Loyalty bonuses have risks

Reward isseus are top of the HR agenda, with loyalty payments and executive pay hot topics. But experts warn that companies have to look beyond pay and focus on total reward packages

One-off goodwill payments can boost loyalty, but organisations must beware of employees who simply walk out with the money. They should also ensure expectations are not raised unrealistically, a reward expert has warned.

The call came after it was announced that employees at Saga, the holiday and insurance group for the over-50s, are to receive £1,000 for every year of service, after a £1.35bn management buyout.

The move, estimated to be costing the company £16.5m, will see an average payout for staff of about £5,000. But 37 of the 2,500-strong workforce have been at the company for more than 20 years. Staff will also be given shares in the company under an employee scheme.

Fiona Neathy, principal re-search fellow at the Institute for Employment Studies, said goodwill payments can increase loyalty, but there are also inherent risks – although small – with one-off payouts that are not linked to output or performance.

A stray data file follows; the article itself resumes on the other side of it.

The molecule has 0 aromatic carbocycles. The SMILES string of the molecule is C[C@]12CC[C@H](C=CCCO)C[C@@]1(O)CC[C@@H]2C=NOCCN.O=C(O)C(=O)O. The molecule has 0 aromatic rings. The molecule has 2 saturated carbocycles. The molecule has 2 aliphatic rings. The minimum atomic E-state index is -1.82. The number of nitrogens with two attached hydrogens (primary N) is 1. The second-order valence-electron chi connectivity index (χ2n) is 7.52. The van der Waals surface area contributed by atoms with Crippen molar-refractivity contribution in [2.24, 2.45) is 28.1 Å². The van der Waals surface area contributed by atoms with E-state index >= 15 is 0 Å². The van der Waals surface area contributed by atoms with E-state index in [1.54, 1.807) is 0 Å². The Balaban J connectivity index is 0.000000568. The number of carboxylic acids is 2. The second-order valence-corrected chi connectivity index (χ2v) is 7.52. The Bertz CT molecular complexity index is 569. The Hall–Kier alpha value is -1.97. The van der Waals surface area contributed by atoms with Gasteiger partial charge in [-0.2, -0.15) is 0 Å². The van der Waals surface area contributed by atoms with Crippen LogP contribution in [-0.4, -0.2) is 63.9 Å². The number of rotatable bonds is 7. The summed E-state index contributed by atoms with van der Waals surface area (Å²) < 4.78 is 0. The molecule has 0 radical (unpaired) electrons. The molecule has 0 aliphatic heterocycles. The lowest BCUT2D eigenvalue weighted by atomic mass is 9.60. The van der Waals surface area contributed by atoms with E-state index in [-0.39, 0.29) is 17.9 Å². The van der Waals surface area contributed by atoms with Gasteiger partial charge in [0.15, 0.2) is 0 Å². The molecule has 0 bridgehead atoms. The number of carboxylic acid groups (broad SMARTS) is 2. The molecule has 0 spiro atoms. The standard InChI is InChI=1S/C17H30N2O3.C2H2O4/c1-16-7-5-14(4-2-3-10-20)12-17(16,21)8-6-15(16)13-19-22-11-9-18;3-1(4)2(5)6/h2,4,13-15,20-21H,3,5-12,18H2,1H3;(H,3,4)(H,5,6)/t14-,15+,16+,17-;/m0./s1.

“Employees could end up leaving the company, although there may be a loyalty clause associated with the payment,” she said. “There is also a risk of raising expectations among staff.”

A survey of 360 HR professionals, conducted by The Work Foundation, showed three-quarters of UK employers have a bonus scheme, but only 38 per cent offered bonuses to the whole workforce.

“There are potentially a lot of inequalities in bonus schemes,” Neathy said. “If companies are not careful, they could be vulnerable to equal pay claims from staff.”

 Bumper staff payout packages

  • About 1,500 drivers at London cab firm Radio Taxis landed windfalls worth nearly £5,000 in June after voting to demutualise the business.
  • Eaga Partnership, a social enterprise company, awarded its 750 staff a bonus worth more than two-and-a-half months’ salary.
  • Staff at DIY chain B&Q shared a record £34m bonus payout. About 34,000 employees have accumulated an average payout of 10 per cent of their salary.
  • After its flotation on the stock exchange last month, car insurer Admiral handed employees at call centres in Wales average windfalls of £39,000, with even the most junior workers receiving up to £10,000.

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